There’s lots of pros about social media – it can certainly be a good source of information and support for those in recovery – however, the fast-paced, instant gratification nature of Facebook, twitter, Instagram, Snapchat, and Pinterest can also become habit-forming. If you or someone you love has another addiction, such as drugs, alcohol, sex, or gambling, the risk of developing an addiction to social media is even higher.
Though not yet recognized by the American Psychiatric Association’s Diagnostic and Statistical Manual of Mental Disorders, Internet addiction (IAD) is a psychological disorder in which individuals are compelled to spend an excessive amount of time on their computer, pad, or smartphone, despite damage to their health, job, finances, and relationships. Studies show that people with IAD are more likely to have the following mental illnesses:
- Social isolation
- Impulse control problems
- Substance use disorders, such as alcoholism or drug abuse
Questioning Your Social Media Behavior
James Roberts, PhD, The Ben H. Williams Professor of Marketing in Baylor University’s Hankamer School of Business and author of Too Much of a Good Thing: Are you Addicted to your Smartphone? says a bona fide addiction has six core components: salience, euphoria, tolerance, conflict, withdrawal symptoms, and relapse. With this in mind, he devised the following six questions for people to determine whether their social media behavior could be bordering on addiction.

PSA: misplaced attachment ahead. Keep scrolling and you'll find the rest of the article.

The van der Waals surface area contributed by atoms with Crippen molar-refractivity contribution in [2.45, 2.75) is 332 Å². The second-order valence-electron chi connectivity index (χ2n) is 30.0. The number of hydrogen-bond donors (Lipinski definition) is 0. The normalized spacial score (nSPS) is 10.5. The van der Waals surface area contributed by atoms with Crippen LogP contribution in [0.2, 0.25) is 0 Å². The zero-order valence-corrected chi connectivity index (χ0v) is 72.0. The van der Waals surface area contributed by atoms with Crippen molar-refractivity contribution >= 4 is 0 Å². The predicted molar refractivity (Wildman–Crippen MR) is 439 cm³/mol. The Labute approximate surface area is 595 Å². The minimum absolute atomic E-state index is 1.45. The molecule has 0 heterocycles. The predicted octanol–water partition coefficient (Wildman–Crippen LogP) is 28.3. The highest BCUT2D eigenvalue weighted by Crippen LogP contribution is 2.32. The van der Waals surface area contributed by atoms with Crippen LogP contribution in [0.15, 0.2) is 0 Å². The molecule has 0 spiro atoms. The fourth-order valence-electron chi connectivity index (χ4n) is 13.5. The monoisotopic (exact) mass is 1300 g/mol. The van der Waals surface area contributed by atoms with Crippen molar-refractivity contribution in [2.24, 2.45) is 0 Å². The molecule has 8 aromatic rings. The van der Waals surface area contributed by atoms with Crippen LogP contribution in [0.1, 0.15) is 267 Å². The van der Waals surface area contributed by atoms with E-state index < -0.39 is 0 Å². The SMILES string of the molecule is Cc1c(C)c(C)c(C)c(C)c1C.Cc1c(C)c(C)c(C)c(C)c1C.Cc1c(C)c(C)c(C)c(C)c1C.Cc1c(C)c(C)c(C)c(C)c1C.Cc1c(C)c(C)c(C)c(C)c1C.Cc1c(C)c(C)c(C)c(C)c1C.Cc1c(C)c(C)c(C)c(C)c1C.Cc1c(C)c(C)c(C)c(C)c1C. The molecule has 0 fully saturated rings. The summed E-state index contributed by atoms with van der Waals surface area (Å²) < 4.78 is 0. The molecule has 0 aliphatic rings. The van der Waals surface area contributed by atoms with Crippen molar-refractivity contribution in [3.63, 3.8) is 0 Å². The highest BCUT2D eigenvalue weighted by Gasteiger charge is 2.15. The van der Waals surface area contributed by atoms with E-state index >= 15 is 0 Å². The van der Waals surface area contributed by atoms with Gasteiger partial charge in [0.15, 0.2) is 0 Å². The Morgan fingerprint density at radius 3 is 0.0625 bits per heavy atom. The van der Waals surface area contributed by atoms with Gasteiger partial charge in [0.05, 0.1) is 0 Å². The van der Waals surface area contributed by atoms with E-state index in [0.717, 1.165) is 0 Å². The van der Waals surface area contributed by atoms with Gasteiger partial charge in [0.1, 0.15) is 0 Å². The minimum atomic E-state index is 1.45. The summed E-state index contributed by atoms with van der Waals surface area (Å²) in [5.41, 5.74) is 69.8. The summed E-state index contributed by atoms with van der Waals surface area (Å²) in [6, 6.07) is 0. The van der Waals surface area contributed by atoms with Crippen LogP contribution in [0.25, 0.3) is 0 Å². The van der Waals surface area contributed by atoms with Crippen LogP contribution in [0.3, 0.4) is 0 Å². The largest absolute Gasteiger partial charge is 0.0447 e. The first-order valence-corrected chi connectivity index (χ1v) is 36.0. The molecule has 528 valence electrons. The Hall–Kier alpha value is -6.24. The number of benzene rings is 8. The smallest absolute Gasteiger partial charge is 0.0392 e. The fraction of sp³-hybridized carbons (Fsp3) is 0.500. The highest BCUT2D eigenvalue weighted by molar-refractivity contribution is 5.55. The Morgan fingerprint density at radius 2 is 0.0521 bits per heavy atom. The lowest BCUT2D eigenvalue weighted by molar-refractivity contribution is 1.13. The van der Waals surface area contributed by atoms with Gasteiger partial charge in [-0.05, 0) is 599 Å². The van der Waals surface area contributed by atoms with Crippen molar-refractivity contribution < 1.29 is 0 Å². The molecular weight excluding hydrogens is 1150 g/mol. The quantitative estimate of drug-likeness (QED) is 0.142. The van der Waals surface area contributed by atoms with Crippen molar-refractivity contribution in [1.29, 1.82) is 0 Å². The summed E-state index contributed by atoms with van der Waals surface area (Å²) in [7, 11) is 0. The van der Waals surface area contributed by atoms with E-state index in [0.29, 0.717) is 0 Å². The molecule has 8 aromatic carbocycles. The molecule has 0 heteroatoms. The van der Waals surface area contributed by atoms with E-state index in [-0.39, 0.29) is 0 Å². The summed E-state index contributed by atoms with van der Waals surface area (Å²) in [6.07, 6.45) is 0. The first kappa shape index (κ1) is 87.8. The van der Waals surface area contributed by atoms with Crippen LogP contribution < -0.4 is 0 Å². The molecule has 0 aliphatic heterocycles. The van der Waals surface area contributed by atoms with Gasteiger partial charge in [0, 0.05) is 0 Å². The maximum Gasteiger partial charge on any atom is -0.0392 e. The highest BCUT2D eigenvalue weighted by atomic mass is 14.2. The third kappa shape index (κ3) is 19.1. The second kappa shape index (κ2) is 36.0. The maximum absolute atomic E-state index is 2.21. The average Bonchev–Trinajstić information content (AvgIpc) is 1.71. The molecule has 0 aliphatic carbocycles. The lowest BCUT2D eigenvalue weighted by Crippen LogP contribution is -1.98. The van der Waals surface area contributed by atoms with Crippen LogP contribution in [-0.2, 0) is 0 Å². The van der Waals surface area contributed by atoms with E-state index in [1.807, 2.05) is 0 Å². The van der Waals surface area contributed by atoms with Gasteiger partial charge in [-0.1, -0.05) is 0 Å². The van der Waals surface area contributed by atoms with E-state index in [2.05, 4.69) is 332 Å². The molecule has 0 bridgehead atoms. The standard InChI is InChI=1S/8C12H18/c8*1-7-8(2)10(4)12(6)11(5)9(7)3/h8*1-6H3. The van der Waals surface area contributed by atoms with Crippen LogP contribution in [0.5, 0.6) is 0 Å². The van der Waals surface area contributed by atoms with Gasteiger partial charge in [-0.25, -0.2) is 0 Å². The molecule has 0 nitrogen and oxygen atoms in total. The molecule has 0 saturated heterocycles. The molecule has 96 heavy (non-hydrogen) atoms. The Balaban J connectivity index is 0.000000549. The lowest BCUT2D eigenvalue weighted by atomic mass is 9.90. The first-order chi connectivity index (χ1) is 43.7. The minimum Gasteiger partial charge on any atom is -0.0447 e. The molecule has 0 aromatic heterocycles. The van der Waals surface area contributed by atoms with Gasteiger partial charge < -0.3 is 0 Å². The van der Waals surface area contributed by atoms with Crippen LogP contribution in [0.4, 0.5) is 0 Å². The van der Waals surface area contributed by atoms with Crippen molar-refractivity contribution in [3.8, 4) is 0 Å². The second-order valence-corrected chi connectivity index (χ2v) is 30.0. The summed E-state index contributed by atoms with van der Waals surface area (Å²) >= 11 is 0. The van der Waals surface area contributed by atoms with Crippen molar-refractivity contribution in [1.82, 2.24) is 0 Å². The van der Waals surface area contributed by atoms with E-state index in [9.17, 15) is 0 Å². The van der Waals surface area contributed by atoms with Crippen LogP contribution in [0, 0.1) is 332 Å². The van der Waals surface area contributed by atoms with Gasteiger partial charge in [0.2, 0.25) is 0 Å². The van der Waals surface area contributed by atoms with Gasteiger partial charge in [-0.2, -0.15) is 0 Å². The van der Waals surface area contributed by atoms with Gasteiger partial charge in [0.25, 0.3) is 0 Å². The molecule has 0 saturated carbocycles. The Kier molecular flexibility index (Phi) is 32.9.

- Salience: Is your social media use deeply integrated into your daily life?
- Euphoria: Do you depend on social media use for excitement throughout the day?
- Tolerance: Do you find yourself needing to spend more or more time on social media to get a “buzz”?
- Withdrawal symptoms: Do you become nervous or agitated when not on social media?
- Conflict: Does your social media use cause problems at work or at home?
- Relapse: Have you tried to cutback on your use of social media but failed?
“If you’ve answered ‘yes’ to three or more of these questions, you might need to reconsider your use of social media,” Roberts said in an interview with Baylor University. “But don’t worry too much, though. There’s still hope.”
Help for Professionals With a Dual Diagnosis
Geared toward adult professionals, our Pennsylvania addiction facility utilizes the latest clinical practices and state-of-the-art techniques to treat alcohol and substance abuse and co-occurring disorders. At Providence, we offer a boutique-style recovery experience with customized strategies for sustained sobriety. To learn more, call (866) 622-6211.